While masks there were likely double or triple their pre-pandemic prices, some third-party sellers on the site offered fast four to seven day delivery from sources in the United States (at a higher price than the same masks if shipped from China).

AliExpress Mask Ad

So MrConsumer ordered these masks on April 11. The package was shipped two days later with a USPS tracking number from New Jersey and should certainly arrive in Massachusetts in just a matter of a day or two, or so I thought.

*MOUSE PRINT:

Shipping confirmation

While the USPS tracking number was issued on April 13, two days after ordering, as of May 4 – three weeks later – the post office still had not received the package from the company.

The tracking information screen showed that the item was being shipped from one United States location to another, however, a hidden tracking number indicated the real origin was China. See that inconspicuous link at the bottom that says “Data Provided by CAINIAO?” That takes you to a Chinese shipping company with the real tracking information.

*MOUSE PRINT:

Chinese tracking

The package was actually shipped from Shenzhen, China on April 21 — 10 days after the order was placed, and three days after it should have already been received.

What is going on here? It appears that this company and others that play this game on AliExpress, eBay, and perhaps Amazon Marketplace, make customers believe their shipment originates domestically when in fact it is coming from overseas. A USPS shipping and tracking number is issued at the outset to further mislead customers about the shipping timing and origin. At some point, either in China or when the package arrives in the US at the transfer point, the USPS label is slapped on the package indicating the final leg of its journey to the customer.

MrConsumer used the AliExpress dispute process because the goods had not been received during the buyer protection period. The company authorized a full refund on May 2.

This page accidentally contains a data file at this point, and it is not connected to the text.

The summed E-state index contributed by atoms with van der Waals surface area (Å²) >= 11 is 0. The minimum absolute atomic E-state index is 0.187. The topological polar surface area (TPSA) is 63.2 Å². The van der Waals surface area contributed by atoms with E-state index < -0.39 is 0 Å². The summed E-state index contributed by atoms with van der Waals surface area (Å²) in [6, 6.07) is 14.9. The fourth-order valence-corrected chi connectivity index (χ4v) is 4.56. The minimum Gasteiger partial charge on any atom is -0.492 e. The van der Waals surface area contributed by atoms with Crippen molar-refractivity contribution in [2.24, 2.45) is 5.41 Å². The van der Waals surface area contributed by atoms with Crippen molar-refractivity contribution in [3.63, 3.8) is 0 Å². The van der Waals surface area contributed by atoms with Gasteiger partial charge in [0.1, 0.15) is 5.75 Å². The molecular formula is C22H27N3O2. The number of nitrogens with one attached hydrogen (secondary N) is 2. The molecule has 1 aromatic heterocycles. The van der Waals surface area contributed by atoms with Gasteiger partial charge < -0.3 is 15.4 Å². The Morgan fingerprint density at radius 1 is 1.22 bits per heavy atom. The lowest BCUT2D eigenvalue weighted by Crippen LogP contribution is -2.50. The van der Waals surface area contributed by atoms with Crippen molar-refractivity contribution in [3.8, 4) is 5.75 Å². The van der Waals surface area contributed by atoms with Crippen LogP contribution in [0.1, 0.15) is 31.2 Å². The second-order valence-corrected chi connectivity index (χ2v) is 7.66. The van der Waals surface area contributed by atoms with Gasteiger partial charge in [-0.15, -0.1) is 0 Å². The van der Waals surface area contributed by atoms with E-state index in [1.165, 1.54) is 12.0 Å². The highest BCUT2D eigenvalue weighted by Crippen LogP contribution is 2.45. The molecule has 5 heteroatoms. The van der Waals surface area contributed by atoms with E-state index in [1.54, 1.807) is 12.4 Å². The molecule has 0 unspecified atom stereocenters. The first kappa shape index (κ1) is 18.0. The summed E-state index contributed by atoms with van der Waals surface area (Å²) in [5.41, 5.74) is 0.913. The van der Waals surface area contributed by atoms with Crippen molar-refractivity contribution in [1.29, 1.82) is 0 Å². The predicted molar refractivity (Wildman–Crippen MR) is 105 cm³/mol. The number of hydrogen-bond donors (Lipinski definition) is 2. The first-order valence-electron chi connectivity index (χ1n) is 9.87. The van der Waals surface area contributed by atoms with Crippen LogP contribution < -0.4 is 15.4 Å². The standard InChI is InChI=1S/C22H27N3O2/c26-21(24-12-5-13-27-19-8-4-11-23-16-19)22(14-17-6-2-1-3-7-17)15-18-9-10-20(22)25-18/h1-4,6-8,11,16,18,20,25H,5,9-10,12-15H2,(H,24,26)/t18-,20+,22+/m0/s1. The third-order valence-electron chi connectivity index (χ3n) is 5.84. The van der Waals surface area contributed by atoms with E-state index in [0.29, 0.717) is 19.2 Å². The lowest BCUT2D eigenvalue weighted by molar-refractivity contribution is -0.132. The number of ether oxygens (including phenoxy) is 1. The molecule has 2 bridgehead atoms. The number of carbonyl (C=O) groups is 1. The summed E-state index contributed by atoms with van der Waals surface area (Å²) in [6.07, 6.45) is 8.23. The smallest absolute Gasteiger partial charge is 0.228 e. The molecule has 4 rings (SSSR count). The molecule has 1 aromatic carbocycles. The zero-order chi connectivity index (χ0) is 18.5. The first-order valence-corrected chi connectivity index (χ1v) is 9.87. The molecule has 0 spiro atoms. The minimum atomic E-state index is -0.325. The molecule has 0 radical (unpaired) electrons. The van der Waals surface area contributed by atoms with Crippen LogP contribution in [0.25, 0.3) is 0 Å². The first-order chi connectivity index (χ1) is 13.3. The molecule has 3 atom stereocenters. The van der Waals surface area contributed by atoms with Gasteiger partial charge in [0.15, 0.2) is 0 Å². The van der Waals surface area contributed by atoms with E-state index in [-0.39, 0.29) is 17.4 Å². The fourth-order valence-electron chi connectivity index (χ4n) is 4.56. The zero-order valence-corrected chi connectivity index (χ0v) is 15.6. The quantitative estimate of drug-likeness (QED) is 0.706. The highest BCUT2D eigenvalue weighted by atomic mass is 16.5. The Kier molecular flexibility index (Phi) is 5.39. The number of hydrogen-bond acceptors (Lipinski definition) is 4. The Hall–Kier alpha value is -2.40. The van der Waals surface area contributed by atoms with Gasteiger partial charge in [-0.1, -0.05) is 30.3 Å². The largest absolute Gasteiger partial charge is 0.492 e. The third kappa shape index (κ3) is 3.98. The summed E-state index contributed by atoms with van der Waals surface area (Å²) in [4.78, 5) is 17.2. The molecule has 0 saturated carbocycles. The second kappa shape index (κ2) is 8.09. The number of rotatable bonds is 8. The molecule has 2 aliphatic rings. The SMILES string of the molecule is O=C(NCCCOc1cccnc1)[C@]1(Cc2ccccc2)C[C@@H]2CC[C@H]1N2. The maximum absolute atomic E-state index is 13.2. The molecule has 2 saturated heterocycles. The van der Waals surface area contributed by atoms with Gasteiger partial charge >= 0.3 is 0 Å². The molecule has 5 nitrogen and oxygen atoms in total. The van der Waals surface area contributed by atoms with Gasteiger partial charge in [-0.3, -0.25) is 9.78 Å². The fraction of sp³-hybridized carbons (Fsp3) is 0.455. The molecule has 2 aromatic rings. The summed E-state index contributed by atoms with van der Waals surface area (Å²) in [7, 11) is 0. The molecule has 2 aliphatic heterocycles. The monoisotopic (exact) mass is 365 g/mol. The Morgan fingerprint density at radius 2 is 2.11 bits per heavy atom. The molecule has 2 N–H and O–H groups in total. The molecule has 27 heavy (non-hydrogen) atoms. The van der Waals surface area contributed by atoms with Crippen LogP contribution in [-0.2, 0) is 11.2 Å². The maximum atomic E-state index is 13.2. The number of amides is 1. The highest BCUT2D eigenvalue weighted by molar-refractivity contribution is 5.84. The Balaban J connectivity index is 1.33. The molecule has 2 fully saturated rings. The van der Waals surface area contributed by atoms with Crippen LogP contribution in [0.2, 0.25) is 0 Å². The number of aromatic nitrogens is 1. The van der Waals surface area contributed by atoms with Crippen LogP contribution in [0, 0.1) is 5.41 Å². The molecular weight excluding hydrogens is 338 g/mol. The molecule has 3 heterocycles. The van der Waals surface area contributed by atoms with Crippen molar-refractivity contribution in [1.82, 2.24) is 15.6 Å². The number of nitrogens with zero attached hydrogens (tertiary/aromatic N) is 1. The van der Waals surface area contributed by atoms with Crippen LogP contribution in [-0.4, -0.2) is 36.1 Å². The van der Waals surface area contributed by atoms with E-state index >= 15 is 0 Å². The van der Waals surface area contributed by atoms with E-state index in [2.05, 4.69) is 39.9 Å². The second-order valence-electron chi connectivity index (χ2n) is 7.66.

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• • •

April 27, 2020

Is a Hamburger Legally a Steak?

Filed under: Food/Groceries,Retail — Edgar (aka MrConsumer) @ 5:41 am

Back in 2017, several consumers sued Dunkin’ Donuts in a class action lawsuit alleging that the company’s Angus Steak and Egg sandwich really contained a ground beef patty rather than a solid piece of steak.

Dunkin' Steak & Egg

In commercials for the product, Dunkin’ repeatedly referred to the sandwich as containing “steak.”

*MOUSE PRINT:

None — they did not make any type of disclosure that it really was a ground beef patty.

The consumers in the case argued that this was a misrepresentation, they didn’t get what they paid for, and they would have paid less had they known they were going to be served a chopped meat sandwich rather than a solid piece of Angus steak.

The lower court dismissed the suit, and the appeals court agreed in a March 2020 decision. That court quoted the definition of steak from the dictionary, in part saying:

Moreover, while the word “steak” can refer to “a slice of meat,” it is also defined as “ground beef prepared for cooking or for serving in the manner of a steak.” Classic examples of ground beef served as “steak” include chopped steak, hamburger steak, and Salisbury steak.

The court concluded that no reasonable consumer would expect to be served a piece of solid steak for the $2-$4 price that Dunkin’ was charging:

As the television advertisements themselves demonstrate, the Products are marketed as grab-and-go products that can be consumed in hand, without the need for a fork and knife. A reasonable consumer purchasing one of the Products from Dunkin Donuts in that context would not be misled into thinking she was purchasing an “unadulterated piece of meat.”

MrConsumer has to disagree. If he walked into a sub shop and ordered a steak and peppers sub, he would expect to get solid pieces of meat, or at a minimum shaved slices of beef, but not hamburger meat. Dunkin’ had to know that by calling their product a steak sandwich, some number of customers — maybe even the majority — might reasonably believe they would be getting a solid meat sandwich.